The six chapters making up the book are arranged both chronologically and thematically. Chapter One: "Anglo-Saxon Church and Society, c. 1000" looks at the connections between missionary work and ecclesiastical reform. Anglo-Saxon monasteries attempted to protect the clergy from the incomplete Christianization of the Anglo-Saxon people. At the same time, strong ties between kings and landowners meant that bishops and abbots had to accommodate lay power and lay concerns. Landowners built churches to meet their own spiritual needs and the needs of their tenants. These neighborhood churches challenged the monopoly of the minsters, churches run by monks in order to provide the laity with the rudiments of Christianity. Chapter Two: "The Universal Church and the Laity, c. 1050-1500" explores the break up of the minster system, the creation of parishes, and the rise of the doctrine of purgatory. These changes were not simply a matter of administration but also the result of changing spiritual goals for both the laity and the Church. In the wake of the Fourth Lateran Council, the Church tried to unify the liturgy and the reception of the sacraments. In seeking to control lay behavior, the Church also created social norms that the laity ultimately internalized. Chapter Three: "Saints, Cults and the Holy" argues that the proliferation of saints and local cults was both a testimony to the success of pastoral reform and a manifestation of lay priorities and concerns. The next two chapters are in some senses the heart of the book. Chapter Four: "Corporate Religion: Structures and Practices" focuses on the rise of lay involvement in the parish. Focusing on the activities of parishioners as they raised money, built churches, and founded parish guilds, Brown argues that the "diversity of such structures and the activism of lay people within them are the most striking features of corporate religion at the local level." (86) Chapter Five: "Corporate Religion: Death and the Afterlife" addresses at how parishes and guilds handled concerns for the soul and limiting time in purgatory. Brown also tries to answer the question of the impact of the Black Death on the cult of remembrance. Taken together, these two chapters argue for a vibrant local religious culture that both reflected institutional concerns and local ones. Chapter Six: "Reforming the Inner Life: Orthodoxy and Heresy" argues that heresy, particularly Lollardy, was in some sense a consequence of the Church's success. With the laity now increasingly literate and attuned to the spiritual demands of the liturgy and the Christian life, they now demanded greater personal relationships with God. In the wrong hands, internal spiritual searching could turn into heresy. The often blurred boundary between heresy and orthodoxy is perhaps no where better manifested than in The Book of Margery Kempe, which Brown discussed extensively in this chapter. Brown ends this chapter with a brief discussion of the English Reformation.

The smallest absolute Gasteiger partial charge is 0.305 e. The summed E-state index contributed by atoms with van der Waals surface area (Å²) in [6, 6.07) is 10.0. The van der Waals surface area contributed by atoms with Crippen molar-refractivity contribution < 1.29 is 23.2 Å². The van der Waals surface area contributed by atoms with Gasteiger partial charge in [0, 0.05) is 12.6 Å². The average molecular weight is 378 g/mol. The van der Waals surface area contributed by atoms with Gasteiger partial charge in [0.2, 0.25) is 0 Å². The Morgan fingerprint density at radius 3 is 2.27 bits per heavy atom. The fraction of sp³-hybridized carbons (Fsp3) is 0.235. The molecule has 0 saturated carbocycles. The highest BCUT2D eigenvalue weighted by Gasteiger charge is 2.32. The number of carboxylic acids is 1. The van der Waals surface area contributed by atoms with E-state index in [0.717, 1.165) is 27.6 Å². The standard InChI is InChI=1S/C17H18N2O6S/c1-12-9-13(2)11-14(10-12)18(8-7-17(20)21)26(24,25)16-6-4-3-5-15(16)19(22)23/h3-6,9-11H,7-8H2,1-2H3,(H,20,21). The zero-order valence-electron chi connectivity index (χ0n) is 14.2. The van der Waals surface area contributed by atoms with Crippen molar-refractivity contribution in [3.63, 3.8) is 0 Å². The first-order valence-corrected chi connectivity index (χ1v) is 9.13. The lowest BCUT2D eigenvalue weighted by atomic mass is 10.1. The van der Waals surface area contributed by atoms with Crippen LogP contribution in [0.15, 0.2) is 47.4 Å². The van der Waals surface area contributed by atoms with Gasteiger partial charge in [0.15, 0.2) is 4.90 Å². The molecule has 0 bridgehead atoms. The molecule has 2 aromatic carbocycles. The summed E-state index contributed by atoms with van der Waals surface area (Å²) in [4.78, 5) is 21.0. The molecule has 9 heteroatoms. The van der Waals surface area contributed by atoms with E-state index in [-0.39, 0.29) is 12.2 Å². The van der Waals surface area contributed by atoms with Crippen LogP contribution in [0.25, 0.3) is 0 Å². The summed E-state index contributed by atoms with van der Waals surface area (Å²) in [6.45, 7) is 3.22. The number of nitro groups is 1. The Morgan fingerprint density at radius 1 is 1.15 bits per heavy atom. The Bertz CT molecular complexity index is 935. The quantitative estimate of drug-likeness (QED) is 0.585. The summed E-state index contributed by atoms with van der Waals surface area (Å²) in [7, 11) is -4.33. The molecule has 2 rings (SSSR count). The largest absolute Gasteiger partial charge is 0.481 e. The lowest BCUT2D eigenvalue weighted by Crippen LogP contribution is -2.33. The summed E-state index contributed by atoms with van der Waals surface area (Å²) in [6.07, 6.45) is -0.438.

To be sure, this is a text book and not a monograph. This means that invariably some topics are given less attention than others. However, the coherence of this book's argument and the author's familiarity with newer research on the subject of lay involvement in Christianity makes it a worthy addition to a syllabus. There are not only complete notes for each chapter, but a useful list of works broken down by topic for further reading. Although perhaps too general for use in a class on popular religion, it would work very well in a class on medieval England, or in a class on the medieval English Church. Teachers of courses on medieval English literature might find some of the discussions of specific devotional texts too brief, but the book provides a nice historical context for many of these texts, even if they are not specifically discussed. With so much work on the late medieval parish directed at explaining the Reformation, this book makes a welcome addition in pushing us to look in the other direction, and see how the late medieval laity's growing enthusiasm for spiritual matters was not a break with the past, but a continuation.